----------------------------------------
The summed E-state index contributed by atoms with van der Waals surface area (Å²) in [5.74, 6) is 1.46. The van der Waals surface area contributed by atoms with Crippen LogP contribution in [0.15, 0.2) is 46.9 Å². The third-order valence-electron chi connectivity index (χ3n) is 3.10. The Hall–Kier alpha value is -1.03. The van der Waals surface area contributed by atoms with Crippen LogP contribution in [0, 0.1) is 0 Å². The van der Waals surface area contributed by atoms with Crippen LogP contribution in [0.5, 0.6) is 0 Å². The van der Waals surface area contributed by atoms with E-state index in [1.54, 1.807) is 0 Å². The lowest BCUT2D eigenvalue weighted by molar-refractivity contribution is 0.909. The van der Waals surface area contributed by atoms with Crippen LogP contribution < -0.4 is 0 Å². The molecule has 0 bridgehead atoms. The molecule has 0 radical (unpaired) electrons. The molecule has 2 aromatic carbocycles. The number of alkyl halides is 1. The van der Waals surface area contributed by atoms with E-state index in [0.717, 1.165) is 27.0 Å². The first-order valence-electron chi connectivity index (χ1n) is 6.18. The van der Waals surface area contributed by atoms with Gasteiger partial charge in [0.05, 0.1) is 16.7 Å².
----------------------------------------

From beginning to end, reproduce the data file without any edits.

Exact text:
The summed E-state index contributed by atoms with van der Waals surface area (Å²) in [5.74, 6) is 1.46. The van der Waals surface area contributed by atoms with Crippen LogP contribution in [0.15, 0.2) is 46.9 Å². The third-order valence-electron chi connectivity index (χ3n) is 3.10. The Hall–Kier alpha value is -1.03. The van der Waals surface area contributed by atoms with Crippen LogP contribution in [0, 0.1) is 0 Å². The van der Waals surface area contributed by atoms with Crippen LogP contribution in [0.5, 0.6) is 0 Å². The van der Waals surface area contributed by atoms with E-state index in [1.54, 1.807) is 0 Å². The lowest BCUT2D eigenvalue weighted by molar-refractivity contribution is 0.909. The van der Waals surface area contributed by atoms with Crippen LogP contribution < -0.4 is 0 Å². The molecule has 0 bridgehead atoms. The molecule has 0 radical (unpaired) electrons. The molecule has 2 aromatic carbocycles. The number of alkyl halides is 1. The van der Waals surface area contributed by atoms with E-state index in [0.717, 1.165) is 27.0 Å². The first-order valence-electron chi connectivity index (χ1n) is 6.18. The van der Waals surface area contributed by atoms with Gasteiger partial charge in [0.05, 0.1) is 16.7 Å².